[more]: HollywoodProgressive & L&L Magazine

 Breath And Imagination: The Story of Roland Hayes -(Colony Theatre, LA)

“Rock’s sensitive portrayal captures Hayes’ determination to shape his own destiny, as well as his calm humility in the face of racial prejudice and resistance from his deeply religious mother (Karan Kendrick)…”Rock’s musical delivery is more nuanced, incorporating an initial hesitancy appropriate to the early stages of the singer’s development, only to emerge with soul-stirring confidence in the mature Hayes’ recitals of material ranging from gospel to lieder to opera.”
[more]: LA Times

“Guided by McClain’s fluid staging, Rock is nothing short of glorious, possessing a rich vocal instrument and strong stalwart demeanor that could very well have been that of Hayes or any other black man who had to constantly fight an impossible battle. He brings plenty of spirit to the fore.”
[more]: BroadwayWorld.Com

“Rock is as wondrous at convincing us that he is an eight-year-child as he is at portraying the adult Hayes, giving what must surely be remembered as one of the year’s most spectacular—and unique—performances.”
[more]: StageSeneLA

“Most stirring is Rock’s lustrous timbre as the mature Hayes: Harmonizing with Kendrick through earthy spirituals, he soars through Von Gluck’s “O Del Mio Dolce Ardor” before dipping into a soul-trembling version of “Were You There?”
[more]: LAWeekly

“What. A. Voice. ELIJAH ROCK is Roland Hayes reborn. He had to be. Early on, we hear an actual phonograph recording of the singer that had inspired Roland Hayes: the great Enrico Caruso at the peak of his powers. And so Breath and Imagination throws the cap over a very tall wall for its lead actor. But Elijah leaps over it. And from the moment he dons the cap that recalls Roland Hayes’ boyhood days, we follow him on his hero’s journey.”

“Multitalented Elijah Rock, an actor, a jazz singer and classically trained vocalist of stunning power and subtlety, heads the cast as Hayes and does memorable justice to the play’s wealth of spirituals, operatic arias and art songs. He is as equally arresting singing “Were You There (when they crucified my Lord)” as he is capturing the nuances and resonant beauty in works by Schumann, Fauré and Gluck.”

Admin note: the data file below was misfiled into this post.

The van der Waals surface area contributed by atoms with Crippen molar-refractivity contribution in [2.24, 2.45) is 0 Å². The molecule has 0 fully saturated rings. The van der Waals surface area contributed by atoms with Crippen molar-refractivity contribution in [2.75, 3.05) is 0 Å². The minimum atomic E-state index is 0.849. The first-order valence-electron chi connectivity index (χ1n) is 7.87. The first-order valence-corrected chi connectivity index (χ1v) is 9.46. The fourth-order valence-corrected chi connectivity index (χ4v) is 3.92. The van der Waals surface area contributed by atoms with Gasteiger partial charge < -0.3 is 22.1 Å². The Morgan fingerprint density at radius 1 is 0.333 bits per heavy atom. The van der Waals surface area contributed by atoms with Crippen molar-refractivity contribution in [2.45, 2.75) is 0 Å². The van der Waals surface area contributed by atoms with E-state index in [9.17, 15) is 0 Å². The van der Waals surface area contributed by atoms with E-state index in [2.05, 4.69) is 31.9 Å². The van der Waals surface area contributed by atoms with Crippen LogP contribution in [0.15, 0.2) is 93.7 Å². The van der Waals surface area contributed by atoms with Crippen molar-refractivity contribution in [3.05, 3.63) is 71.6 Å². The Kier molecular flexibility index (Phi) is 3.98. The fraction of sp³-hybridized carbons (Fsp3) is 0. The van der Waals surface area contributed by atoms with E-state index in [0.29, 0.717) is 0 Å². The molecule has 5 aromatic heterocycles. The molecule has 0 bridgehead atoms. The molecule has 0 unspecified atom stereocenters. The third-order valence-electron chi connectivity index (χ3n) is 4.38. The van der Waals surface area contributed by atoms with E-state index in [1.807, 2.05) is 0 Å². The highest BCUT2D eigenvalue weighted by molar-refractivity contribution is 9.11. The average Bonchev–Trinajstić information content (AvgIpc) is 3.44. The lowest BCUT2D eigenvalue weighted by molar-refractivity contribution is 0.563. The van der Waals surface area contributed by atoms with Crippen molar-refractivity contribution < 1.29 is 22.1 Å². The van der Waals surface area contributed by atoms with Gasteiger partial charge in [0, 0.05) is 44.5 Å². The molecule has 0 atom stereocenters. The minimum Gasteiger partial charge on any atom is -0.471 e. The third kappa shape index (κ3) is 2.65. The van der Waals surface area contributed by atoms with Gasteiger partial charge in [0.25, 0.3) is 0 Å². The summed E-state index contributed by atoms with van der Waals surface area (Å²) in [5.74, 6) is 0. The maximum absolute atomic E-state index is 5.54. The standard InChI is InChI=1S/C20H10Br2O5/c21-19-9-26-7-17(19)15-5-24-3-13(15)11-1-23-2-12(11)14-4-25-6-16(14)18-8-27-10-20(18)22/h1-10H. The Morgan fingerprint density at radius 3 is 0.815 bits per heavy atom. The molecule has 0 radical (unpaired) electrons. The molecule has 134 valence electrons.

[more]: Burbank Leader

“Roland Hayes is portrayed by a remarkable singer and actor, Elijah Rock. He even shows us briefly that he is a gifted tap dancer. He is required to sing everything from spirituals to grand opera. He has a powerful instrument and expressive way of singing.”
[more]: StageHappenings

“Dear Elijah, there aren’t many real triple threats in the world. My late husband (Gene Kelly) was one. It was so refreshing to see – and hear – you on the stage last night and to confirm that there are, indeed, more incredibly talented men on the horizon who can sing, dance and act. Congratulations on a brilliant performance. I was captivated every minute of the way. I look forward to seeing you again soon and to following your extraordinary career.”
[more]: Patricia Ward Kelly

CHESS: The Musical (East/West Players)- LA

“Rock’s gorgeous operatic vocals more than match his leading man good looks as Anatoly, his deeply affecting “Anthem” ending Act One with an emotional wallop.”
[more]: StageScene LA

“Anatoly is the largest male role here and Rock commands the stage. He has a gifted voice and, under the musical direction of Marc Macalintal, he and all the other actors are careful to slow the music down just a bit to make sure the audience can understand the lyrics.”
[more]: EDGE Los Angeles

“Wonderful Joan Almedilla, as American chess second Florence, has spine-tingling power, together with Elijah Rock’s resonant, if curiously un-accented, Russian champion Anatoly and plangent Carey Rebecca Brown’s abandoned Svetlana making “Mountain Duet” and “I Know Him So Well” high points.”
[more]: LA Times

PARADISE- A Bluegrass Musical- Los Angeles

“As Tater, Elijah Rock does a rip-roarin’ tap routine in “I Don’t Wanna Sing on Broadway.”
[more]: Stage and Cinema

HOODOO LOVE- Los Angeles

“Throughout this play the music comes alive from original songs also written by the playwright Ms. Hall, and smack in the middle Candylady and Ace of Spades (Elijah Rock) throw down a mid-first act musical show stopper so grand that the theater simply cannot hold it, making the audience come alive, reveling, clapping and interactive.”
[more]: LA Theatre Review

“The standout musical highlight is a duet featuring McClain and Rock, a number that’s worth the price of admission.”
[more]: LA Weekly

Jazz ensemble The Downtown Project blends sounds of the world in hopes of educating the next generation about music

When Rock, a first-year opera studies student as well as the lead vocalist and one of the founding members of The Downtown Project, met Quincy Jones, Rock mentioned that he also was a jazz performer and, after auditioning, The Downtown Project was chosen to perform as one of Fowler’s Summer Sunset Concert series bands. [more]: Daily Bruin